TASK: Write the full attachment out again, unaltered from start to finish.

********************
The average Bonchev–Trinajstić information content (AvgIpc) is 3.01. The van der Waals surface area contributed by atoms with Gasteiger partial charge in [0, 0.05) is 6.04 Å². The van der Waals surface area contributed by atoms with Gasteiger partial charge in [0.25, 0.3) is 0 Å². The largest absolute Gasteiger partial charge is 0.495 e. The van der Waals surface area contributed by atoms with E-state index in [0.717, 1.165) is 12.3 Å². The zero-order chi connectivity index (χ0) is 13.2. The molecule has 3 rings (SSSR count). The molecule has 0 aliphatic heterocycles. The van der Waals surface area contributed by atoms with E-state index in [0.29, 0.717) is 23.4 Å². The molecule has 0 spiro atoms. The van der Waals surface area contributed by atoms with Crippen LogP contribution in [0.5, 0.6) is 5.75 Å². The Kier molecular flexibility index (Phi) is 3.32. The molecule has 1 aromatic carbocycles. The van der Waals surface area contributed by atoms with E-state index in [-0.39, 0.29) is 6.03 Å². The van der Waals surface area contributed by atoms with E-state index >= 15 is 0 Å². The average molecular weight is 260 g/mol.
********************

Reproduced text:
The average Bonchev–Trinajstić information content (AvgIpc) is 3.01. The van der Waals surface area contributed by atoms with Gasteiger partial charge in [0, 0.05) is 6.04 Å². The van der Waals surface area contributed by atoms with Gasteiger partial charge in [0.25, 0.3) is 0 Å². The largest absolute Gasteiger partial charge is 0.495 e. The van der Waals surface area contributed by atoms with E-state index in [0.717, 1.165) is 12.3 Å². The zero-order chi connectivity index (χ0) is 13.2. The molecule has 3 rings (SSSR count). The molecule has 0 aliphatic heterocycles. The van der Waals surface area contributed by atoms with E-state index in [0.29, 0.717) is 23.4 Å². The molecule has 0 spiro atoms. The van der Waals surface area contributed by atoms with Crippen LogP contribution in [0.5, 0.6) is 5.75 Å². The Kier molecular flexibility index (Phi) is 3.32. The molecule has 1 aromatic carbocycles. The van der Waals surface area contributed by atoms with E-state index in [-0.39, 0.29) is 6.03 Å². The van der Waals surface area contributed by atoms with E-state index >= 15 is 0 Å². The average molecular weight is 260 g/mol.